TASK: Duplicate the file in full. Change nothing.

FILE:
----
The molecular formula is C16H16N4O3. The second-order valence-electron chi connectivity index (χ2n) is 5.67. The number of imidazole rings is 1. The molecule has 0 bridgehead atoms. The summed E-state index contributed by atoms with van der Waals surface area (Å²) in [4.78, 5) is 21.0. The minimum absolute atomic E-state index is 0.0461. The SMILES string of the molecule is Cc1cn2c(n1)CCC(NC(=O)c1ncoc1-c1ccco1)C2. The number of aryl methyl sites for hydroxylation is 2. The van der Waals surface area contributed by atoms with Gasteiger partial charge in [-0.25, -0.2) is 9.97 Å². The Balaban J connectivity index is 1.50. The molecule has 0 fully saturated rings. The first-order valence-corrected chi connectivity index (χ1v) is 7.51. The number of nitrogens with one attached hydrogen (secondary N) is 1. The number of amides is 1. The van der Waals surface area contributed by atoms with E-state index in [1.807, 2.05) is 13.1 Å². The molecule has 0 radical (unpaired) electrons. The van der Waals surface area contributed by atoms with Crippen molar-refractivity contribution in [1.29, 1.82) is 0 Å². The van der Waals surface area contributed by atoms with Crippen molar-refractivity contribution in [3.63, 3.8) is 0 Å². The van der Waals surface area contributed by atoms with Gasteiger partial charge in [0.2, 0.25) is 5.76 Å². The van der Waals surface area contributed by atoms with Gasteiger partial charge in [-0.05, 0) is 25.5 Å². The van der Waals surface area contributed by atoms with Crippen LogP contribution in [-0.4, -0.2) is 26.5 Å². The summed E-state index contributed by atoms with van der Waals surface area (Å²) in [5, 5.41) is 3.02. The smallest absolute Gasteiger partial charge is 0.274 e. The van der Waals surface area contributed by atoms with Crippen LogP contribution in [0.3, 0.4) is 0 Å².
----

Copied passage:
The molecular formula is C16H16N4O3. The second-order valence-electron chi connectivity index (χ2n) is 5.67. The number of imidazole rings is 1. The molecule has 0 bridgehead atoms. The summed E-state index contributed by atoms with van der Waals surface area (Å²) in [4.78, 5) is 21.0. The minimum absolute atomic E-state index is 0.0461. The SMILES string of the molecule is Cc1cn2c(n1)CCC(NC(=O)c1ncoc1-c1ccco1)C2. The number of aryl methyl sites for hydroxylation is 2. The van der Waals surface area contributed by atoms with Gasteiger partial charge in [-0.25, -0.2) is 9.97 Å². The Balaban J connectivity index is 1.50. The molecule has 0 fully saturated rings. The first-order valence-corrected chi connectivity index (χ1v) is 7.51. The number of nitrogens with one attached hydrogen (secondary N) is 1. The number of amides is 1. The van der Waals surface area contributed by atoms with E-state index in [1.807, 2.05) is 13.1 Å². The molecule has 0 radical (unpaired) electrons. The van der Waals surface area contributed by atoms with Crippen molar-refractivity contribution in [1.29, 1.82) is 0 Å². The van der Waals surface area contributed by atoms with Crippen molar-refractivity contribution in [3.63, 3.8) is 0 Å². The van der Waals surface area contributed by atoms with Gasteiger partial charge in [0.2, 0.25) is 5.76 Å². The van der Waals surface area contributed by atoms with Gasteiger partial charge in [-0.05, 0) is 25.5 Å². The van der Waals surface area contributed by atoms with Crippen LogP contribution in [-0.4, -0.2) is 26.5 Å². The summed E-state index contributed by atoms with van der Waals surface area (Å²) in [5, 5.41) is 3.02. The smallest absolute Gasteiger partial charge is 0.274 e. The van der Waals surface area contributed by atoms with Crippen LogP contribution in [0.3, 0.4) is 0 Å².